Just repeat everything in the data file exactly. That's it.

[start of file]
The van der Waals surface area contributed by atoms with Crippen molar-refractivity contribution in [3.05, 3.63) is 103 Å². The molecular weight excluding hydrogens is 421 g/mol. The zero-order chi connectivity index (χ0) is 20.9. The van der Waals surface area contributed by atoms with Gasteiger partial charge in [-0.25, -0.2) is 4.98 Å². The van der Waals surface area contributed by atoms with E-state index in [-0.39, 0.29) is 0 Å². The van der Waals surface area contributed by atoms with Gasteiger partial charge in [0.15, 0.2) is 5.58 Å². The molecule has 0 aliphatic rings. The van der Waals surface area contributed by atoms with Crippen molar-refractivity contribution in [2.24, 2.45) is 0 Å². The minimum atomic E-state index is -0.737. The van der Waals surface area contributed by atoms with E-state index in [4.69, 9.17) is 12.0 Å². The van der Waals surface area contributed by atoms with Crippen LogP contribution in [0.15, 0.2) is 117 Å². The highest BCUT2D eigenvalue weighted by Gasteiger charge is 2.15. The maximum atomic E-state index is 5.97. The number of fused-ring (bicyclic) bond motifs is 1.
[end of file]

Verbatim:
The van der Waals surface area contributed by atoms with Crippen molar-refractivity contribution in [3.05, 3.63) is 103 Å². The molecular weight excluding hydrogens is 421 g/mol. The zero-order chi connectivity index (χ0) is 20.9. The van der Waals surface area contributed by atoms with Gasteiger partial charge in [-0.25, -0.2) is 4.98 Å². The van der Waals surface area contributed by atoms with E-state index in [-0.39, 0.29) is 0 Å². The van der Waals surface area contributed by atoms with Gasteiger partial charge in [0.15, 0.2) is 5.58 Å². The molecule has 0 aliphatic rings. The van der Waals surface area contributed by atoms with Crippen molar-refractivity contribution in [2.24, 2.45) is 0 Å². The minimum atomic E-state index is -0.737. The van der Waals surface area contributed by atoms with E-state index in [4.69, 9.17) is 12.0 Å². The van der Waals surface area contributed by atoms with Crippen LogP contribution in [0.15, 0.2) is 117 Å². The highest BCUT2D eigenvalue weighted by Gasteiger charge is 2.15. The maximum atomic E-state index is 5.97. The number of fused-ring (bicyclic) bond motifs is 1.